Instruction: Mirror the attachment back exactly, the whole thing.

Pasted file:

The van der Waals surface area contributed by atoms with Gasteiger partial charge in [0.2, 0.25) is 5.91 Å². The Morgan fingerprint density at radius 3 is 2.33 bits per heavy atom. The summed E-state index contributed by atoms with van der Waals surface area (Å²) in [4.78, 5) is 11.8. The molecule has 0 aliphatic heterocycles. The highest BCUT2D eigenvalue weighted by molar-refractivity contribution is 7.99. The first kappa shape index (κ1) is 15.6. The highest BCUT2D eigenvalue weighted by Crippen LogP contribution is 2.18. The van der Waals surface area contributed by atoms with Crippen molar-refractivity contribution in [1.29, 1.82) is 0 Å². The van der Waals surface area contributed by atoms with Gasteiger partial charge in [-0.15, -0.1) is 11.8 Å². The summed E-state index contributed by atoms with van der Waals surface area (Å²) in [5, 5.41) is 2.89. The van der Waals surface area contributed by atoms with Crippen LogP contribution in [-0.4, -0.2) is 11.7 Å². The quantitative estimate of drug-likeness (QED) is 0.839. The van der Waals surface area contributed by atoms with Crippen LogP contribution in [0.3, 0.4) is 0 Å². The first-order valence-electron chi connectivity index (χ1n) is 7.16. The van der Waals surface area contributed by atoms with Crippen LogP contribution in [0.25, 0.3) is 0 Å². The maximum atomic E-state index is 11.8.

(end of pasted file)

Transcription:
The van der Waals surface area contributed by atoms with Gasteiger partial charge in [0.2, 0.25) is 5.91 Å². The Morgan fingerprint density at radius 3 is 2.33 bits per heavy atom. The summed E-state index contributed by atoms with van der Waals surface area (Å²) in [4.78, 5) is 11.8. The molecule has 0 aliphatic heterocycles. The highest BCUT2D eigenvalue weighted by molar-refractivity contribution is 7.99. The first kappa shape index (κ1) is 15.6. The highest BCUT2D eigenvalue weighted by Crippen LogP contribution is 2.18. The van der Waals surface area contributed by atoms with Crippen molar-refractivity contribution in [1.29, 1.82) is 0 Å². The van der Waals surface area contributed by atoms with Gasteiger partial charge in [-0.15, -0.1) is 11.8 Å². The summed E-state index contributed by atoms with van der Waals surface area (Å²) in [5, 5.41) is 2.89. The van der Waals surface area contributed by atoms with Crippen LogP contribution in [-0.4, -0.2) is 11.7 Å². The quantitative estimate of drug-likeness (QED) is 0.839. The van der Waals surface area contributed by atoms with Crippen LogP contribution in [0.3, 0.4) is 0 Å². The first-order valence-electron chi connectivity index (χ1n) is 7.16. The van der Waals surface area contributed by atoms with Crippen LogP contribution in [0.25, 0.3) is 0 Å². The maximum atomic E-state index is 11.8.